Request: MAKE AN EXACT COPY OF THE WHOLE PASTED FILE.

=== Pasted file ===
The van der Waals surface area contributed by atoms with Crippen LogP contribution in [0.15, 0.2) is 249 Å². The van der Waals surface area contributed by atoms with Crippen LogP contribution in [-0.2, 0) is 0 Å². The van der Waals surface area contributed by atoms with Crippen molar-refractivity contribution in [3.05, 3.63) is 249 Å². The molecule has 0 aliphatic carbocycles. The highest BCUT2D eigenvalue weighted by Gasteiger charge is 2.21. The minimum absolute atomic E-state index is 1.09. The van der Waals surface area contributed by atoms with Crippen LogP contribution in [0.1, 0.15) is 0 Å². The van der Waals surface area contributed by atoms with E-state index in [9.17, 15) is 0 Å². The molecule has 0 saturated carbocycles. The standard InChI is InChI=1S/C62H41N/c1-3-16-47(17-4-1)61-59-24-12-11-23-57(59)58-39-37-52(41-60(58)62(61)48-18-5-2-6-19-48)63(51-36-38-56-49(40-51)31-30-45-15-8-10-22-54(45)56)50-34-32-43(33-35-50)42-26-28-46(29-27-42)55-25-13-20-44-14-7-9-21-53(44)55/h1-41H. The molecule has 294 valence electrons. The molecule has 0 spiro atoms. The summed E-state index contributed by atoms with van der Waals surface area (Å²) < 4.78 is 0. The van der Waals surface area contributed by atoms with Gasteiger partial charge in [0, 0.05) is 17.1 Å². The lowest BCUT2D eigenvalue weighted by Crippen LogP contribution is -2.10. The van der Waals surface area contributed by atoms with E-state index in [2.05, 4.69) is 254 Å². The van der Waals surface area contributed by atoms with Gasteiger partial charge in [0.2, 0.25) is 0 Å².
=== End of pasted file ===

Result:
The van der Waals surface area contributed by atoms with Crippen LogP contribution in [0.15, 0.2) is 249 Å². The van der Waals surface area contributed by atoms with Crippen LogP contribution in [-0.2, 0) is 0 Å². The van der Waals surface area contributed by atoms with Crippen molar-refractivity contribution in [3.05, 3.63) is 249 Å². The molecule has 0 aliphatic carbocycles. The highest BCUT2D eigenvalue weighted by Gasteiger charge is 2.21. The minimum absolute atomic E-state index is 1.09. The van der Waals surface area contributed by atoms with Crippen LogP contribution in [0.1, 0.15) is 0 Å². The van der Waals surface area contributed by atoms with E-state index in [9.17, 15) is 0 Å². The molecule has 0 saturated carbocycles. The standard InChI is InChI=1S/C62H41N/c1-3-16-47(17-4-1)61-59-24-12-11-23-57(59)58-39-37-52(41-60(58)62(61)48-18-5-2-6-19-48)63(51-36-38-56-49(40-51)31-30-45-15-8-10-22-54(45)56)50-34-32-43(33-35-50)42-26-28-46(29-27-42)55-25-13-20-44-14-7-9-21-53(44)55/h1-41H. The molecule has 294 valence electrons. The molecule has 0 spiro atoms. The summed E-state index contributed by atoms with van der Waals surface area (Å²) < 4.78 is 0. The van der Waals surface area contributed by atoms with Gasteiger partial charge in [0, 0.05) is 17.1 Å². The lowest BCUT2D eigenvalue weighted by Crippen LogP contribution is -2.10. The van der Waals surface area contributed by atoms with E-state index in [2.05, 4.69) is 254 Å². The van der Waals surface area contributed by atoms with Gasteiger partial charge in [0.2, 0.25) is 0 Å².